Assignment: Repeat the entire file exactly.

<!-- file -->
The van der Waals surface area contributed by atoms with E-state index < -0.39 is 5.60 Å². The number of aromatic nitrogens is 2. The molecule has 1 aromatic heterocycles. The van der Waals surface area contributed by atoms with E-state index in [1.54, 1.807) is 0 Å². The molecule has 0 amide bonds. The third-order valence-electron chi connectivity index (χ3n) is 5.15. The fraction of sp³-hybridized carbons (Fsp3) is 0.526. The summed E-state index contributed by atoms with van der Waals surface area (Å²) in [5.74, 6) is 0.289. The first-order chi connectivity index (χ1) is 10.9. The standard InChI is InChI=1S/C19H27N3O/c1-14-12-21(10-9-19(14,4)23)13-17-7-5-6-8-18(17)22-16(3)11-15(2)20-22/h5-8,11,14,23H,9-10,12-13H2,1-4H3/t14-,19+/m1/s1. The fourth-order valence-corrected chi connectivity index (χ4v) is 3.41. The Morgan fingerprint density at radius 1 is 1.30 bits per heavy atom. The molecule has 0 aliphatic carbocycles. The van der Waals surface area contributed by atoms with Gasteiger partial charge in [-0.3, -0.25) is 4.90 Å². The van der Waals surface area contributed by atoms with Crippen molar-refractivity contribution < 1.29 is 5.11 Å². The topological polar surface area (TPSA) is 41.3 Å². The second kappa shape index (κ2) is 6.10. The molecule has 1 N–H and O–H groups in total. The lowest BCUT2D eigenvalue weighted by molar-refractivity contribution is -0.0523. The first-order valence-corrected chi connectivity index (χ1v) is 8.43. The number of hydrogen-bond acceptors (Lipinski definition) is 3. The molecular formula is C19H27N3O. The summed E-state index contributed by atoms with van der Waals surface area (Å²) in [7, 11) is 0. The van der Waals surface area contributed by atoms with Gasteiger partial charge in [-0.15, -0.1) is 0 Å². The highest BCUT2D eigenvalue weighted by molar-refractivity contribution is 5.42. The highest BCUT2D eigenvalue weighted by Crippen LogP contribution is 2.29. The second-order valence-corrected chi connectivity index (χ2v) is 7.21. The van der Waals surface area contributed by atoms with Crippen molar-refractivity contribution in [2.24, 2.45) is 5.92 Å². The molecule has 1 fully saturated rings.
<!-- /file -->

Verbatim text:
The van der Waals surface area contributed by atoms with E-state index < -0.39 is 5.60 Å². The number of aromatic nitrogens is 2. The molecule has 1 aromatic heterocycles. The van der Waals surface area contributed by atoms with E-state index in [1.54, 1.807) is 0 Å². The molecule has 0 amide bonds. The third-order valence-electron chi connectivity index (χ3n) is 5.15. The fraction of sp³-hybridized carbons (Fsp3) is 0.526. The summed E-state index contributed by atoms with van der Waals surface area (Å²) in [5.74, 6) is 0.289. The first-order chi connectivity index (χ1) is 10.9. The standard InChI is InChI=1S/C19H27N3O/c1-14-12-21(10-9-19(14,4)23)13-17-7-5-6-8-18(17)22-16(3)11-15(2)20-22/h5-8,11,14,23H,9-10,12-13H2,1-4H3/t14-,19+/m1/s1. The fourth-order valence-corrected chi connectivity index (χ4v) is 3.41. The Morgan fingerprint density at radius 1 is 1.30 bits per heavy atom. The molecule has 0 aliphatic carbocycles. The van der Waals surface area contributed by atoms with Gasteiger partial charge in [-0.3, -0.25) is 4.90 Å². The van der Waals surface area contributed by atoms with Crippen molar-refractivity contribution < 1.29 is 5.11 Å². The topological polar surface area (TPSA) is 41.3 Å². The second kappa shape index (κ2) is 6.10. The molecule has 1 N–H and O–H groups in total. The lowest BCUT2D eigenvalue weighted by molar-refractivity contribution is -0.0523. The first-order valence-corrected chi connectivity index (χ1v) is 8.43. The number of hydrogen-bond acceptors (Lipinski definition) is 3. The molecular formula is C19H27N3O. The summed E-state index contributed by atoms with van der Waals surface area (Å²) in [7, 11) is 0. The van der Waals surface area contributed by atoms with Gasteiger partial charge in [-0.15, -0.1) is 0 Å². The highest BCUT2D eigenvalue weighted by molar-refractivity contribution is 5.42. The highest BCUT2D eigenvalue weighted by Crippen LogP contribution is 2.29. The second-order valence-corrected chi connectivity index (χ2v) is 7.21. The van der Waals surface area contributed by atoms with Crippen molar-refractivity contribution in [2.24, 2.45) is 5.92 Å². The molecule has 1 fully saturated rings.